When I have the repeater cell phone booster set up and working the other rig workers, who cannot get any bars on their cell phones, can come over to my office and use the system to get a signal, all without any wires to the back of the phone. All you have to do is be about 5 feet from the inside antenna. (There is a model made by Wilson for home use that picks up phones in over a 2,500 square feet area.)  Multiple users don't seem hurt the effectiveness of the units. In addition to helping my coworkers get a signal on the rig site, the Wilson cell phone booster also picks up and relays the signal from any laptop's internet aircard just as it would a phone. I can literally watch the aircard's display go from "Searching for Network" to "Connected" when I turn on the amplifier. The amplifier boosts both 800 Mhz and 1900 Mhz signals so it will help you if you are in either area.   You can find more info on the Wilson Repeater cell phone amplifier, recommended recently by Popular Electronics, in the links below.

Do repeater type cell phone boosters increase your signal as much as a direct connect booster?

Since there are many variables in a repeater type cell phone amplifier system, you cannot be guaranteed the full three watts of power from a repeater type booster, however you should see at least 40 decibels of gain when set up properly and near three watts out the antenna end of the amp when the phone is placed close to the amp.  (See note below on using Bluetooth headset or handsfree). Direct connect amps do not work with new smart phones or ones without a port for an external antenna.

"Smooth talking" companies, if you know who I mean, who try to convince you that a "patch" antenna will make your new phone work with a direct connect antenna are full of bull. Patch coupler antenna adapters DO NOT WORK! A good repeater booster, with the phone placed fairly close to or on top of  the internal pickup antenna will work just as good in 99.99% of remote situations, without the need to own an outdated old phone with a jack on the back of it.

In -vehicle repeater type boosters like the Wilson models, when used with a 2' to 4' magnetic mount antenna on the roof of your car or truck, work very, very well in remote areas. I've proven it all over the Western United States using both AT&T and Verizon. I'm working on making a You Tube video showing my phone going from no service to five bars in an area notorious for bad reception.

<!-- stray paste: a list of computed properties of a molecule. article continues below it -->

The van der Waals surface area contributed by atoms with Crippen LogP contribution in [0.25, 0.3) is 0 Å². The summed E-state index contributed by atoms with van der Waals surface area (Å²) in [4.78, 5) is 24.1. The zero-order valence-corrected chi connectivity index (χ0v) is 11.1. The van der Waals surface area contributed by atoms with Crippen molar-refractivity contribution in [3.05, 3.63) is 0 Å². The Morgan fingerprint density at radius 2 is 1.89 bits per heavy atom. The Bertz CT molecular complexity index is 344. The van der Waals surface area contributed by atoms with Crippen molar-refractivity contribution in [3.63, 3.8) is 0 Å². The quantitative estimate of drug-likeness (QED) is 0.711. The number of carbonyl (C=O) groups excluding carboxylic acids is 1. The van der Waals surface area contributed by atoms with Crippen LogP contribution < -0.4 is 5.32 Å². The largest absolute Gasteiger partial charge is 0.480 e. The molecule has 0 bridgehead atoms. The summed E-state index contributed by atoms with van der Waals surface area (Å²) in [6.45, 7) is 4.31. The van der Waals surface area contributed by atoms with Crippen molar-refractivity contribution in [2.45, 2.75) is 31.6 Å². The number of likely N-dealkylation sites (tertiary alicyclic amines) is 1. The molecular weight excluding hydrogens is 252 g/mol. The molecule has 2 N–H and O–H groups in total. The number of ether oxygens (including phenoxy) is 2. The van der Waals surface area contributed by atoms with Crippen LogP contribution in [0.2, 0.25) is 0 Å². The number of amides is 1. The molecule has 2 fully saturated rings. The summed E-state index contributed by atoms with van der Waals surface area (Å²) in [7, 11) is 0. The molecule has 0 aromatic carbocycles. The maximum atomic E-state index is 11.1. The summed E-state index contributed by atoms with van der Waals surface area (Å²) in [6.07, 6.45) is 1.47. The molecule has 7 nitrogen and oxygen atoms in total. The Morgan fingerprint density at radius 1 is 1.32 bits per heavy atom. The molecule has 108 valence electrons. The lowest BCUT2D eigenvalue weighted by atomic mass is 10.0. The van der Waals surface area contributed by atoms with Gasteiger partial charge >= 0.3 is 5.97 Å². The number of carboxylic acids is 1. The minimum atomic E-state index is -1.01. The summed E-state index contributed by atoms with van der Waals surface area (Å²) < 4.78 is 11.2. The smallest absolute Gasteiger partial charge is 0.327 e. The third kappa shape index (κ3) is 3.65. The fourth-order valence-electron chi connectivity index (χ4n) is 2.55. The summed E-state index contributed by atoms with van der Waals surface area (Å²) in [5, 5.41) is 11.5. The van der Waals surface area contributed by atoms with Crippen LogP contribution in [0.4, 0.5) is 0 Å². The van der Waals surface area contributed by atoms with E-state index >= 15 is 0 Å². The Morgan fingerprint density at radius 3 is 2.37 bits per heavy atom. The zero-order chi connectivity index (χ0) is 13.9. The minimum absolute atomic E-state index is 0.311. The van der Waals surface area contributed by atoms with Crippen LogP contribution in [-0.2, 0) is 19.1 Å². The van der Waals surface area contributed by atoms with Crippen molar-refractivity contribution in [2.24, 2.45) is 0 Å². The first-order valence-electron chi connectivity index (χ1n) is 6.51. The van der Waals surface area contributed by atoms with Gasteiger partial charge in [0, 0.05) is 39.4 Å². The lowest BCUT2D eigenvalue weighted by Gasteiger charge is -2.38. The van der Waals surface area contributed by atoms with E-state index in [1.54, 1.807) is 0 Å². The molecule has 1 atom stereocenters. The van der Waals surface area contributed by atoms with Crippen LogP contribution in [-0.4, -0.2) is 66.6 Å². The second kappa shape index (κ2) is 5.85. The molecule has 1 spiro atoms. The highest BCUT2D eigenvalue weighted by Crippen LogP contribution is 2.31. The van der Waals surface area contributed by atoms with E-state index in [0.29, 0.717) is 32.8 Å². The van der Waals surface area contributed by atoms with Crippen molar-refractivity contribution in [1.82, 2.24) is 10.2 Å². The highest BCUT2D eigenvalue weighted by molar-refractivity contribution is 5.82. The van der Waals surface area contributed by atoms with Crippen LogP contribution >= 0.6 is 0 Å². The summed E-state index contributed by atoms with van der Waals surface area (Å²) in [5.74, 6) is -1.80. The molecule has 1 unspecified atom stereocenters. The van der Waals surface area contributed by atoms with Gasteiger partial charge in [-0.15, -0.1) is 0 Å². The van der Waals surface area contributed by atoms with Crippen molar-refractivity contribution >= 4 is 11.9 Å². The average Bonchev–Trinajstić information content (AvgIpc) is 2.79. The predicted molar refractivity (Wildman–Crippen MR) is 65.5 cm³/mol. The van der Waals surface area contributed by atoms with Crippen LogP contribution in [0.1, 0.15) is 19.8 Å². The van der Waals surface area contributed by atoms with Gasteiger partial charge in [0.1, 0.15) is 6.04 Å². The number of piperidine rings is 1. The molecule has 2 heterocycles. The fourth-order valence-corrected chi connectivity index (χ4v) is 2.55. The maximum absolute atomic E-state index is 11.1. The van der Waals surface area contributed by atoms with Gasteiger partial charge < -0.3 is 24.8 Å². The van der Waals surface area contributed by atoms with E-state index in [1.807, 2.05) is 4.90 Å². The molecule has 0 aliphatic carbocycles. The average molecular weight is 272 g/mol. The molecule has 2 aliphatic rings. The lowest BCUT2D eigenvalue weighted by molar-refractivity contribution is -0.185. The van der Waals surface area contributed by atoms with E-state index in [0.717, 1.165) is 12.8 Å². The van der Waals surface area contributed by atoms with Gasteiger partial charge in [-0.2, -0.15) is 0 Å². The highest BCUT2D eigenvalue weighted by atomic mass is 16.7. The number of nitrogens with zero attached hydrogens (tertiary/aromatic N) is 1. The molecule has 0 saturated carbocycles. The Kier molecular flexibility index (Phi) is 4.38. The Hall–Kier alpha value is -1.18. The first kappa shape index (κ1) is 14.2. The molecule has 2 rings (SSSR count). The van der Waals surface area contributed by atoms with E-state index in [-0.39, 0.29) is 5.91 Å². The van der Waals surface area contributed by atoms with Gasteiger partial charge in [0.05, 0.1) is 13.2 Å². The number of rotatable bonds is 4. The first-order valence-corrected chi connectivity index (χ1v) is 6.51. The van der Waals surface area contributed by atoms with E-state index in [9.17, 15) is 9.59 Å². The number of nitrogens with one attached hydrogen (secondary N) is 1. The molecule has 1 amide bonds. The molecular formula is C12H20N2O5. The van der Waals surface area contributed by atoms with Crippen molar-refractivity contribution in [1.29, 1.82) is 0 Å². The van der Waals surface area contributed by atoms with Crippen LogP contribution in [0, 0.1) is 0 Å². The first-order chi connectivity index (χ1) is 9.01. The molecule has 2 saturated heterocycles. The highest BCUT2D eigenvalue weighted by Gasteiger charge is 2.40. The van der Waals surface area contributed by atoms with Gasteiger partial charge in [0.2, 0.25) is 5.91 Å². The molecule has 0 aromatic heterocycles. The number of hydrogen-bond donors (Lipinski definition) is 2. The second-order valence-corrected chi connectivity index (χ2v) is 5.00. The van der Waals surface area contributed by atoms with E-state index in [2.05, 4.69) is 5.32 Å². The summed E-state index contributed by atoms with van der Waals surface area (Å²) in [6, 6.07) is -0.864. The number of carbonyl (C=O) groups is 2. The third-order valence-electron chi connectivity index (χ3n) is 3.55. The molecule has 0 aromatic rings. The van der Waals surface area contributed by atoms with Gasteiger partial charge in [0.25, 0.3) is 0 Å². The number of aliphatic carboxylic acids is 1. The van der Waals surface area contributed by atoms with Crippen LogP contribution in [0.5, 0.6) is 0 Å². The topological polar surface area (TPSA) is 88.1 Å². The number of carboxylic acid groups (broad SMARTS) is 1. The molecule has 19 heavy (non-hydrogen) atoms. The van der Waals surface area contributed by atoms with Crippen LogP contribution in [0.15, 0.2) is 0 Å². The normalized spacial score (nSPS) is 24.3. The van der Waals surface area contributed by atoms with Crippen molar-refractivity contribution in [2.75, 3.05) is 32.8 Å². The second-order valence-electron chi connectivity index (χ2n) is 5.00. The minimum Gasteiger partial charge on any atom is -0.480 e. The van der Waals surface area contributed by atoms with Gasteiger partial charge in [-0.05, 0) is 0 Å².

Understanding The 25 Mile "Wall" Or Transmission Limit With AT&T's GSM System

One thing you must realize when using a cell phone amplifier or booster with AT&T is that although you may have five bars, you may not be able to make a call. This is due to how the GSM system works. GSM stands for "Global System For Mobile Communications" and it is the protocol used by AT&T, T-Mobile and most carriers in the rest of the world. CDMA is used by Verizon, and it is entirely different, and not subject to the 25 mile wall. GSM phones must send out a "handshake signal" every few nanoseconds. Because radio waves travel at 671,000,000 miles per hour, this handshaking can occur several times per second and keep the call "locked in" to the tower when you are 25 miles or closer to the tower. However, once you travel past 25 miles, no matter how many bars you are reading on your phone, you cannot make a GSM call due to this physical limit. Keep this in mind when using a booster and you'll know why you can't make a call in some places, even with a good signal.

I have found that the closer you can get your phone to the internal (in cab) antenna, the stronger your signal. That is why I use a Bluetooth handsfree speaker and mount my phone on a Velcro strip directly above the inside antenna. The inside antenna is the long slender bar shown on the right side of the photo.

  Highly Recommended: Click Image For More Details: 

  The Wilson cell phone booster is dual band, boosting both 800 and 1900 MHZ bands that most phones now use. This booster was recently featured in both Popular Electronics and in the trucker magazine Overdrive, and is used in many emergency vehicles.

[What is the difference between the RV and home booster below and the car - truck amp above?] The RV - Home - Cabin amp uses a bigger indoor antenna to pick up the signal from your phone at a greater distance, up to 20' away. This setup works great in a home, RV or cabin, but will not work in a car or truck since there are issues with separation between inside and outside antennas.

For Boats, RV's and Home

Note, The second setup above is NOT for cars or trucks. It requires more separation than the system for automobiles and is for situations where the inside and outside antenna can be separated by at least 20 feet. If you don't have enough separation you can damage the amp.

Small Personal Amps For Home, Office and Dorm Rooms:   The Extenders models below have decent reviews on Amazon, but if you seriously need big signal improvement, I suggest you invest a bit more in the Wilson model above.

Dorm room cell phone booster Personal Small Space Dual Band Cell Phone Amp     Home cell phone booster Affordable Home Dual Band Amp 

For More cell phone amplifiers and RV and Boat cellular amps see The Wilderness Electronics Store.

Author's note. There will always be some places where the signal is so weak or non-existent that no antenna or cell phone amplifier will do any good. A cell phone amplifier can't work miracles where there is zero cell phone signal but can often pull in a signal in areas where your phone has no bars at all. Also, The best place for your antenna is in the middle of your roof.  

Cheers.